The High Court has ordered that a disturbed child be returned to
north London after he was sent to Middlesbrough as part of the
asylum seeker dispersal programme.
Mr Justice Richards said that there was evidence that the boy had
relapsed into a state of acute disturbance since being sent away
from London, where he had been making good progress at school.
He had been so traumatised when he arrived in Britain from Africa
in July last year that he was initially believed to be mute, the
court heard last Friday.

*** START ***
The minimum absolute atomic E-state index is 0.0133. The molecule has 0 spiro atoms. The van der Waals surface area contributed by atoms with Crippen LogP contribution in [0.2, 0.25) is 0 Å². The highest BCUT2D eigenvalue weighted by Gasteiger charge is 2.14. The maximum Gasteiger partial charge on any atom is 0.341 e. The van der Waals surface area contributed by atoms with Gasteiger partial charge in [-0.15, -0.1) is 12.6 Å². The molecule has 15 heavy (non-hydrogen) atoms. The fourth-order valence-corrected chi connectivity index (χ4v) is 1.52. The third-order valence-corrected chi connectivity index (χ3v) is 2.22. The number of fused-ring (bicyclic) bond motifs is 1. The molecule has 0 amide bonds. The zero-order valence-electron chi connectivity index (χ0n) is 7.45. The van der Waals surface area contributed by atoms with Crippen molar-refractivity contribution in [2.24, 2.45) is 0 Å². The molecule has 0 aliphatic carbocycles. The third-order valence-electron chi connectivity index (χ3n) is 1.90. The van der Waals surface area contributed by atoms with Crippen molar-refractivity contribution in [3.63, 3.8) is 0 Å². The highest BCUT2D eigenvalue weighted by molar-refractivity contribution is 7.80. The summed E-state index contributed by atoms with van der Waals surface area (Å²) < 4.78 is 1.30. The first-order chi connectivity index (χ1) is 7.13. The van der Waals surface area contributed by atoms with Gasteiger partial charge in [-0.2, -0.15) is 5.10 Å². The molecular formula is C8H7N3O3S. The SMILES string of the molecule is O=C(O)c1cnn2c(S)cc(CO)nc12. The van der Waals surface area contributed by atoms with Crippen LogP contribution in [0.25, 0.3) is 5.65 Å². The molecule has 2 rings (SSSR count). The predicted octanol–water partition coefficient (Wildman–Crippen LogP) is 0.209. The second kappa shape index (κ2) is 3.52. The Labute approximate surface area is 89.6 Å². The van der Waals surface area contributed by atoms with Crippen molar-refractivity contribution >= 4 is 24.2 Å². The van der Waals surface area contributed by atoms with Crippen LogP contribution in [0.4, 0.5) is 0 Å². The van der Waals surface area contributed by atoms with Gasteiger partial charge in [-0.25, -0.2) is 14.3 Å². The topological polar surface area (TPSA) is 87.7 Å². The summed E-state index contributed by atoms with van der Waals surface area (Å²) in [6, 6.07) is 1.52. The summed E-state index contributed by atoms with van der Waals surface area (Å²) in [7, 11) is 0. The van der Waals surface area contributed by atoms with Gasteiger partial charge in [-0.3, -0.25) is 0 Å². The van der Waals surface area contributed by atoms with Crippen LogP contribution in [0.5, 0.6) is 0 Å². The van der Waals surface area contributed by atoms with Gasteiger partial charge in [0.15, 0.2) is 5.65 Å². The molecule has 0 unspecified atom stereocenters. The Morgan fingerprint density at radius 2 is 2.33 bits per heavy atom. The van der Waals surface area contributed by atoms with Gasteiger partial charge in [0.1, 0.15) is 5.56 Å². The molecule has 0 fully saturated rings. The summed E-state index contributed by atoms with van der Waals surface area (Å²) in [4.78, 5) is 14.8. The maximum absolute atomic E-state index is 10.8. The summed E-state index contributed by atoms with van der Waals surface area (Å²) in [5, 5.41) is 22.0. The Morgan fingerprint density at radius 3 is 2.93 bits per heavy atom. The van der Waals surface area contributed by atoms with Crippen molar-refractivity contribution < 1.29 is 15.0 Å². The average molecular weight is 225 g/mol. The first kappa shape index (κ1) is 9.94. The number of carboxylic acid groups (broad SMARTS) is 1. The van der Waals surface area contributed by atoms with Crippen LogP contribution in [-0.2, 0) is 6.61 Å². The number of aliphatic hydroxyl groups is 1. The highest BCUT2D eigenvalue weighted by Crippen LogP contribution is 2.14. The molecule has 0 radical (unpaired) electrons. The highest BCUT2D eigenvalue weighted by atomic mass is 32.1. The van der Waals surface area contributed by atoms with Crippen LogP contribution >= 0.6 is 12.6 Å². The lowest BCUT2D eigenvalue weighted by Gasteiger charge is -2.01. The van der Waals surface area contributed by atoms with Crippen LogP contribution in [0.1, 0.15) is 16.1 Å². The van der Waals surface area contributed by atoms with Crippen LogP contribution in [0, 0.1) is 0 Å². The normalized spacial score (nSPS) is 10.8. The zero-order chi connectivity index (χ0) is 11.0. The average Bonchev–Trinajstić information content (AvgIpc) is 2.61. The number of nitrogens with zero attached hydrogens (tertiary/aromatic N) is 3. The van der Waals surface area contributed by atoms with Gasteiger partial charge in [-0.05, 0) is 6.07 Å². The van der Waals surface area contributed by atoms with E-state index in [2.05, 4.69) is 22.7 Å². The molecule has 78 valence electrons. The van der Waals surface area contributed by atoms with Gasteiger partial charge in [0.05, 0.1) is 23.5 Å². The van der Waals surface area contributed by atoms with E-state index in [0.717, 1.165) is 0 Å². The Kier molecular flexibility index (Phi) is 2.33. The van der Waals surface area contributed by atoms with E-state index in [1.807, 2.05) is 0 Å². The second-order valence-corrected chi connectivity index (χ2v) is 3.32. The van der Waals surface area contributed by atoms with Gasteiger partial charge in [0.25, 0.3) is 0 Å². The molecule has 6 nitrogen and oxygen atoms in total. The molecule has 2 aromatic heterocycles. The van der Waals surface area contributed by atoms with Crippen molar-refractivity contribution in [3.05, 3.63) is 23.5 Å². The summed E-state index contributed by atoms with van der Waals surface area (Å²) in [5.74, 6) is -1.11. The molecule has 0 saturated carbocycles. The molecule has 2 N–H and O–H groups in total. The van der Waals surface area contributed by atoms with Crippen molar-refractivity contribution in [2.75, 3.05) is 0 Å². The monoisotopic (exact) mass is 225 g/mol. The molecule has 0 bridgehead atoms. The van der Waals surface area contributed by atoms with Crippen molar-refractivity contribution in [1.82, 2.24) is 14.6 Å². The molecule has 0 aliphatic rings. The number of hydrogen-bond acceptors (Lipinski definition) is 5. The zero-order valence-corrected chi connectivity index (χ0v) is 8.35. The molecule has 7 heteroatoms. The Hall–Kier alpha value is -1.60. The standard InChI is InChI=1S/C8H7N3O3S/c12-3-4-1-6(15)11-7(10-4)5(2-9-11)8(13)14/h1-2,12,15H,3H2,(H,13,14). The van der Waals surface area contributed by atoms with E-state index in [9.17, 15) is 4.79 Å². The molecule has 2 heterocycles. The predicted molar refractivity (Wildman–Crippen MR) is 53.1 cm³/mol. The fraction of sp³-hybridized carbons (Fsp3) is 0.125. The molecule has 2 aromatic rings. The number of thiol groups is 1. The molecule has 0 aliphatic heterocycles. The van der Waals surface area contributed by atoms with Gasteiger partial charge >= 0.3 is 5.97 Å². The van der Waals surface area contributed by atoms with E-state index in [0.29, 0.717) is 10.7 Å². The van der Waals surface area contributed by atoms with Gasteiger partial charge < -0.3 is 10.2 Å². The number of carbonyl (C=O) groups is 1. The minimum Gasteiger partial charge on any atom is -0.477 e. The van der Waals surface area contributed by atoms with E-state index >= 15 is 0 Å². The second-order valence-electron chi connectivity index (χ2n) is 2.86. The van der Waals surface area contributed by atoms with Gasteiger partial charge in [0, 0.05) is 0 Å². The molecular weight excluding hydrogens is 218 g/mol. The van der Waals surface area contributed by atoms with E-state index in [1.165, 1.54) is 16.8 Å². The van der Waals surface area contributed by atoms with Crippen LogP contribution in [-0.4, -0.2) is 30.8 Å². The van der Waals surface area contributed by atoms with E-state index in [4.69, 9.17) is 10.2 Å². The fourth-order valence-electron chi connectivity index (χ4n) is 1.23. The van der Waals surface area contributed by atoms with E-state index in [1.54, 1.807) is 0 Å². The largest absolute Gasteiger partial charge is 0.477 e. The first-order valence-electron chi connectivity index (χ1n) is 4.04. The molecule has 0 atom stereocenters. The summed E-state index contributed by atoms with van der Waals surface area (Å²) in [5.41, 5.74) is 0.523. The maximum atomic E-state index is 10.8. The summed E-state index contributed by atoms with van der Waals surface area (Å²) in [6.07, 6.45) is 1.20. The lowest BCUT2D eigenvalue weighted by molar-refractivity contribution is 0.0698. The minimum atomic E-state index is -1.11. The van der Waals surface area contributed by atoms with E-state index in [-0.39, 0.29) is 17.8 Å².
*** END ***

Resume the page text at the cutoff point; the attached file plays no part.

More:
The boy had been living in London with his father, who has Aids,
for about a year when the National Asylum Support Service (Nass)
relocated them. They were given three days to pack their bags and
on 8 July they were moved to a part of Middlesbrough described by
their counsel as a “sink” estate.
Following a violent, racially motivated incident the pair were
moved on again last month to nearby Stockton-on-Tees.
Justice Richards said the decision to remove the father and son
from London was unlawful as it “didn’t really touch upon” the
However, Nass could not be faulted on its stance that suitable
medical treatment for the father was available in the north east,
The court ordered the Home Office to find a home for the pair in
Haringey, north London, within 14 days.